I hate that when you have diabetes, almost any medical issue can potentially be linked to it, or at least the diabetes cannot be excluded from the possible causes and certainly can have an influence on how the problem is treated and how well/how fast it is fixed.

But I am grateful that I have enough knowledge of diabetes and health in general that I can
sort through medical info and figure out what applies to me and what doesn’t. And that I have
health care professionals who encourage me to ask and happily answer questions I might have.

I hate that health care professionals can be sometimes blinded to other causes or symptoms because the diabetes gives an easy explanation for some medical conditions.

But I am grateful that the health care professionals that I am working with on this
foot problem are trying to get to the root of it rather than blaming the ‘betes.

I hate that it is generally assumed that things will heal more slowly because of diabetes (and that not all HCPs bother to look at recent personal A1c history when making this statement, or work with the patient to help make sure that blood sugar levels stay as stable as possible during the treatment).

But I am grateful that I’m empowered enough as a patient to point out certain facts about
my own health or diabetes management and to ask if I need help adjusting basal rates
or boluses that might need changing as a side affect of other medication

I hate that my HR department at work assumed I had a diabetes complication when I asked to work part time from home while my foot hurts and I have physio appointments twice a week.

But I am grateful that the HR department helped to speed up my request to work from home
because “my dad has diabetes too and I know how important it is to take care of your feet”.

Now that I have seen the GP, the radiologist and the physiotherapist, it would seem that I have some mild plantar faciitis plus tendonitis on the side and bottom of my heel. Nobody has blamed this inflammation directly on diabetes but the fact that we cannot pinpoint what has caused it makes me feel like it leaves that D-door open just a tiny bit. Perhaps I need to have a look at my own level of diabetes stigma.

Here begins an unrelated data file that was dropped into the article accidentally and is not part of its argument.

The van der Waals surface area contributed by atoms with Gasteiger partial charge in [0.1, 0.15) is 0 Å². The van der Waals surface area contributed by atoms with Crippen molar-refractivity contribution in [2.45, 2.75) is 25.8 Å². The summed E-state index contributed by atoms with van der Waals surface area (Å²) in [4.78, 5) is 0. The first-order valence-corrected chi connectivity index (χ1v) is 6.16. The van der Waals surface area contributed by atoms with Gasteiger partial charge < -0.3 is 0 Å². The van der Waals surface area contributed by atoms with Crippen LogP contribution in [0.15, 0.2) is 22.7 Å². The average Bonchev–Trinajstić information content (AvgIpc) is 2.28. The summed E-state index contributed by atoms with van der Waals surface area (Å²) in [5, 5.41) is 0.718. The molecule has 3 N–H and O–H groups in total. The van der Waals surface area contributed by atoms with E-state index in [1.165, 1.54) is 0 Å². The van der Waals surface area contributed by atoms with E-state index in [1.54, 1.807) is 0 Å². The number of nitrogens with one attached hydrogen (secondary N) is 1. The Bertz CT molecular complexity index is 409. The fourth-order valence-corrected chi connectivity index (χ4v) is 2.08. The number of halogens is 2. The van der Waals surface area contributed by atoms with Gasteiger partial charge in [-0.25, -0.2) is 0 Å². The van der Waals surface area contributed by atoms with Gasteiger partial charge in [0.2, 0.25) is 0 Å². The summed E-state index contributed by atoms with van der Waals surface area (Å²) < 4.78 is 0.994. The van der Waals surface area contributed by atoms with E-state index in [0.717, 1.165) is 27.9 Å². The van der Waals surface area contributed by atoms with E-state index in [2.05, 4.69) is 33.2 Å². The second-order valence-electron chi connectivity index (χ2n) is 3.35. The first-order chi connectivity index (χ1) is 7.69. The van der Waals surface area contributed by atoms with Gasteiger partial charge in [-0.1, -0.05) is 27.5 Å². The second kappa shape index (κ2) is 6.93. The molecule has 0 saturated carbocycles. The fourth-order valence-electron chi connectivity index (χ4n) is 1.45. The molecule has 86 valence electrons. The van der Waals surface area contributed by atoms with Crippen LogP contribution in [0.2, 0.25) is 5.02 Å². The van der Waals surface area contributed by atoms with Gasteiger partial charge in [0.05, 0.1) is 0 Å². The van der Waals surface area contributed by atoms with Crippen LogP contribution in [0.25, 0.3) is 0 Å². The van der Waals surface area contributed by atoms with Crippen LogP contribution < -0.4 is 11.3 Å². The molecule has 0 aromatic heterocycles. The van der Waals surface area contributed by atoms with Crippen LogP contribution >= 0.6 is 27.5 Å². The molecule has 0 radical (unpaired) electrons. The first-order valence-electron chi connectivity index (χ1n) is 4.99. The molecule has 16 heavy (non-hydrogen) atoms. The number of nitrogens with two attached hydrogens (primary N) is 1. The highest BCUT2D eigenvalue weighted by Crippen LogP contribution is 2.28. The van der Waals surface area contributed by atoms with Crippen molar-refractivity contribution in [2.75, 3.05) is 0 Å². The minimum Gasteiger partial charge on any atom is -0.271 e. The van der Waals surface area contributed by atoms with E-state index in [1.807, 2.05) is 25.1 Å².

But I do have a lovely picture of my right foot, with no heel spur, either related or unrelated to diabetes.

Footxray

Balancing Diabetes, Celiac disease and Parisian bakeries

Today is #dblogcheck day. The idea is to leave a comment on every diabetes blog post
you read throughout the day – even if it’s just to say “Check!”. It allows everyone who
contributes to the diabetes online community to know that their voice is being heard.
You can read more about it on A Consequence of Hypoglycemia.

After my celiac diagnosis in 1998, I put diabetes management on the back burner for a while.  The learning curve is steep when you first have to cut out all traces of gluten from your diet so for a few months I ate whatever – as long as it was gluten free – and didn’t worry quite as much about matching the insulin dose to what I was eating. I found I could only master so many skills at one time!

Thankfully I did learn how to eat well while cutting out the gluten completely and after 8 difficult months, including a 30 pound weight gain and a 5% HbA1c increase, I felt comfortable enough with managing both diseases that things came back into order relatively quickly. I lost the extra weight over the next year and within 6 months, I had my A1c back under 7%.

Once things were back on an even keel, I realised that these two diseases are, in fact, manageable together. (Not always easily, not without frustration, but definitely made easier with the support of online communities!) I came to realise that the celiac dictated what I ate (or rather what I didn’t eat) where as the diabetes had more of an influence on the quantity of food/carbs and the timing of my meals.  And once I was on an insulin pump even the quantity and timing weren’t as limiting as they once were.

The main challenge that remained was counting the carbs (especially in the relatively high carb gluten free alternatives to some normally gluten-full food choices) and then of course matching my insulin doses to my carb intake.

I was diagnosed with diabetes and CD 18 and 16.5 years ago, respectively and much has changed in the world of gluten free food choices since then. I still cook most of my own meals from ingredients that are naturally gluten free, but I definitely eat store bought gf bread & pasta, some home-made cookies & cakes and the odd real treat from a gluten free bakery.

The offer of good gluten free food choices is still greater in english speaking countries although it has also been improving by leaps and bounds here in France. In the last 3 years, no fewer than four gluten free bakeries/Cafés/restaurants have opened in my neighbourhood. Not just “somewhere” in Paris but within easy walking distance of home. Helmut Newcake, Thank You, my Deer, Bears and Raccons and Chambelland each have a slightly different and therefore very complementary offer in gluten free wares.